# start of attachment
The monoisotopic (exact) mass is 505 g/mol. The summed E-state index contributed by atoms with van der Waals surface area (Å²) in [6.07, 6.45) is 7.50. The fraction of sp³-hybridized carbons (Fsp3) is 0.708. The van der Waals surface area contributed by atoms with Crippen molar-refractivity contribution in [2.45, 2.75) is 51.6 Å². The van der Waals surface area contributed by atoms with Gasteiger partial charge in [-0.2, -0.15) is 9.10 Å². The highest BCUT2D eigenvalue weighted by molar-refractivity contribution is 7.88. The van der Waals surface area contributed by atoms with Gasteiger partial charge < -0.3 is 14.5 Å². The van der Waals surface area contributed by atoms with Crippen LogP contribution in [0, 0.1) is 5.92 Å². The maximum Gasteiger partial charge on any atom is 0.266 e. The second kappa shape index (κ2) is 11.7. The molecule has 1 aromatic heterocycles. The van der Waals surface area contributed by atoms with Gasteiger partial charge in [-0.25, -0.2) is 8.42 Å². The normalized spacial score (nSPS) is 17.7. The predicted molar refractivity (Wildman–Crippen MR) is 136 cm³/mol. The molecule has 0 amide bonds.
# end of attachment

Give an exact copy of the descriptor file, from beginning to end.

The monoisotopic (exact) mass is 505 g/mol. The summed E-state index contributed by atoms with van der Waals surface area (Å²) in [6.07, 6.45) is 7.50. The fraction of sp³-hybridized carbons (Fsp3) is 0.708. The van der Waals surface area contributed by atoms with Crippen molar-refractivity contribution in [2.45, 2.75) is 51.6 Å². The van der Waals surface area contributed by atoms with Gasteiger partial charge in [-0.2, -0.15) is 9.10 Å². The highest BCUT2D eigenvalue weighted by molar-refractivity contribution is 7.88. The van der Waals surface area contributed by atoms with Gasteiger partial charge < -0.3 is 14.5 Å². The van der Waals surface area contributed by atoms with Crippen LogP contribution in [0, 0.1) is 5.92 Å². The maximum Gasteiger partial charge on any atom is 0.266 e. The second kappa shape index (κ2) is 11.7. The molecule has 1 aromatic heterocycles. The van der Waals surface area contributed by atoms with Gasteiger partial charge in [-0.25, -0.2) is 8.42 Å². The normalized spacial score (nSPS) is 17.7. The predicted molar refractivity (Wildman–Crippen MR) is 136 cm³/mol. The molecule has 0 amide bonds.